John Stauffer






Tide-Mark Press


Visual verse

Photographs and parallel poetry memorialize the memorial

How do you photograph memories of death? It's an interesting dilemma, especially when the deaths--more than 50,000--occurred over 140 years ago during three days of fighting. Photography freezes time, while memories (and history) connect the past to the present, reflecting a fluid conception of time. You can't photograph the past, can't repeat it, though Gatsby and many others have tried. A camera can only memorialize the present or rememorialize the past. Gettysburg: This Hallowed Ground is a eulogy of Gettysburg--not of the battle itself, but of its collective memory, enshrined as a national historical site. It couples Chris Heisey's photographs with Kent Gramm's poems, a pas de deux of image and text facing each other throughout the book. In this sense it is reminiscent of Alexander Gardner's Photographic Sketch Book of the Civil War (1866), in which Gardner's prose responds to the image on the facing page. Gardner's book chronicles the war; it begins with the Marshall House, supposedly the site of the war's first casualty, and ends with the dedication of the monument to Bull Run. The sequence mirrors the war's chronology; mix it up and you lose the sense of story. But Gettysburg does not chronicle the battle; there's no story-line, no progression from July 1-3 as you read through the book. There is no sense of change over time. In fact there is a stillness throughout the book, a sense of stasis, as though memories of the past remain forever present. And yet Gettysburg powerfully evokes the historical battle. It does so by utilizing two aesthetic forms: wonder and the sublime. Both wonder and the sublime involve rare experience, as Phil Fisher has noted. Their power depends on an experience, image, or feeling that is rare or unique. Wonder and the sublime enable us to reflect back on ourselves and our connections to history and the cosmos, and they tap into spiritual feelings of the infinite. Kent Gramm, in his introduction, suggests that representations of Gettysburg are wondrous and sublime. He compares the battlefield to other examples of American beauty:
The Grand Canyon and the Rocky Mountains receive millions of visitors yearly--and they go there for beauty. So too Gettysburg: visitors come with curiosity, but leave with a deep and terrible beauty engraved upon their imaginations. The best way to understand something is to see it by the light of beauty.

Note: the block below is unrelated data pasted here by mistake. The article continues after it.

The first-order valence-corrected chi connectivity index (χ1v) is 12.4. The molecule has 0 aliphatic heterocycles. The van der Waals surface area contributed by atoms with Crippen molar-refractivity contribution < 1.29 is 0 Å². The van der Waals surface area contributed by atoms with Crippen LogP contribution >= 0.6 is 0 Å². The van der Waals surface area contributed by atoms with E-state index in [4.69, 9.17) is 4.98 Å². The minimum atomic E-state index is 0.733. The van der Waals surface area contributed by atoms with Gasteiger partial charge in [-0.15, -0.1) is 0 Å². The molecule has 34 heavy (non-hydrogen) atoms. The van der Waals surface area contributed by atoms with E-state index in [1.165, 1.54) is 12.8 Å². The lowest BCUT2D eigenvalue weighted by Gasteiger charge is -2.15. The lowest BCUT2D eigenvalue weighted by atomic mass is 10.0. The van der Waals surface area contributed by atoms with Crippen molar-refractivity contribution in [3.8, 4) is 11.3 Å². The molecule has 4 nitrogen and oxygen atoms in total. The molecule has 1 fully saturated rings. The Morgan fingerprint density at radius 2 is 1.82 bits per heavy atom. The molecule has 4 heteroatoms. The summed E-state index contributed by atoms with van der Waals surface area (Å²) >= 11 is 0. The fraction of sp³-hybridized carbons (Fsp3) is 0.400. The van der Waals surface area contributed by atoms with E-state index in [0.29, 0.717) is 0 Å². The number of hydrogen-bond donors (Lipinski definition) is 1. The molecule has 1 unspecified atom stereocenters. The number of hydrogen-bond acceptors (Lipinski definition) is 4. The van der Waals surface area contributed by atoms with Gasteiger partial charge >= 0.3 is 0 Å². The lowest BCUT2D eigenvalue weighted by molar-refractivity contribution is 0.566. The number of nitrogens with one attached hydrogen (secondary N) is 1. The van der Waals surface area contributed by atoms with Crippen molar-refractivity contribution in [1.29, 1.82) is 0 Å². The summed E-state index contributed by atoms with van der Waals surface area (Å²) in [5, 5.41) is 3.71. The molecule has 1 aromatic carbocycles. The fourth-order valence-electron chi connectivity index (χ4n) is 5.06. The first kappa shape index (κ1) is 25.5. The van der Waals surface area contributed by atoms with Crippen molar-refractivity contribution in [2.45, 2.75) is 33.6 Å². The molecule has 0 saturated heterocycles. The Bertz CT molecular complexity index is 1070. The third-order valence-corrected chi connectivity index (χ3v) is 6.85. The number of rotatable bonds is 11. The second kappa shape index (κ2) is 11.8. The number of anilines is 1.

Gramm ends his ode to Gettysburg by likening it to Keats' ode on a Grecian urn, where beauty is truth, and truth beauty. But wonder and the sublime are not the same aesthetic experiences. Wonder involves pleasure, awe, and joy. You experience wonder when you see a rainbow emerge after a storm. The sublime couples horror and delight, terror and joy. Gramm's characterization of Gettysburg as terrible beauty perfectly captures sublimity. But over the course of the 20th century, sublimity increasingly began to smack of piousness, heroism, sentimentalism, or the grotesque. When this happens, the sublime looks a lot like kitsch. Wonder and kitsch: these are the two forms of experience that characterize Gettysburg. Some of the images, especially winter scenes, preserve a sense of wonder about the historical battle and the present-day site. Heisey prefers photographing winter at Gettysburg, which seems appropriate, for the desolation of the season recalls the air of death during battle. In Split Rail Fence--Peach Orchard, on page 4, there are no monuments to heroic soldiers, no men of stone or symmetry of pattern, as Gramm writes elsewhere. It is a deceptively simple but beautiful image of a split-rail fence, dripping with icicles, that runs diagonally across a composition of icy blades of grass and a barren ice-covered tree. It is an elegiac image, and the icicles seem, like the photograph itself, suspended in time. The unfamiliarity of this battlefield image encourages us to dwell on it, and to spend time with the poem on the facing page. The poem's title, Blue and Gray, furthers the sense of mystery; it relates to a picture that lacks all traces of blue and gray. Spider Web—Wheatfield is another powerful and haunting image. The web sparkles with morning dew, and is of course richly symbolic, suggesting (among other things) how the web of war (then and now) can ensnare young boys with romantic visions of courage, honor, and glory. Unfortunately, however, most of the images have the look of patriotic postcards. Gone is the sense of mystery, wonder, and symbolic links to the past. In Confederate General Robert E. Lee--Seminary Ridge, a monument of the legendary general on his horse Traveler is partly shrouded in fog, as if to suggest that Lee has mythic or supernatural powers. The accompanying poem, in which Lee speaks to us, further conveys his godlike status: You mortals craning necks down there below, it begins, and ends by noting that Lee, like Jesus, had been made man: I was a man. Photographing monuments and statues always suffer from the threat of redundancy as art; and this method contributes to so many of the images looking like postcard kitsch. They are radiant with color and brilliantly reproduced; but they also glorify war. Melville's line from Battle-Pieces and Aspects of War (1866) offers an appropriate antidote to the numerous statues of heroic soldiers and words bespeaking honor and glory: what like a bullet can undeceive. One of the most haunting images in the book, Rest in Peace, shows two gravestones. In front of one gravestone stands an American flag, in front of the other, a Confederate flag, both new and unsoiled. Heisey photographed the scene on a rainy Memorial Day, which suggests his theme: to rememorialize the dead and reunite old foes. Gramm's poem, Brought Forth, reinforces the theme of reunion: soldiers on both sides were tender-hearted sons of liberty who, to defend their mothers/ were quick to shoulder guns. It is a haunting image not for what it displays, but for what it betrays, or rather withholds: the fact that reconciliation between North and South came at the cost of African-American liberties, as David Blight has shown. That this theme of sectional reconciliation persists, at the expense of blacks (there are none in the book), reveals the degree to which, in ideological terms, the South won the war. Heisey has a keen eye for detail and is a technical master of color photography. But he loses his focus, and listens to preconceived ideas about the war instead of looking, childlike and wondrous, at the landscape around him. He tries too hard to photograph memories, to visually recreate the past. In seeking sublimity, he finds kitsch. Gramm tells us that his poems are responses to the beauty of the photographs. But when beauty turns to kitsch, the response to it becomes sickly sweet or insincere--a simulacrum of Civil War era poetry. John Stauffer is the author of The Black Hearts of Men: Radical Abolitionists and the Transformation of Race (2002), which won the Frederick Douglass Book Prize and was the Lincoln Prize runner-up. He is Professor of English and the History of American Civilization Program at Harvard University, and is completing a new book, By the Love of Comrades: American Interracial Friendships, History and Myth. He can be reached at stauffer@fas.harvard.edu.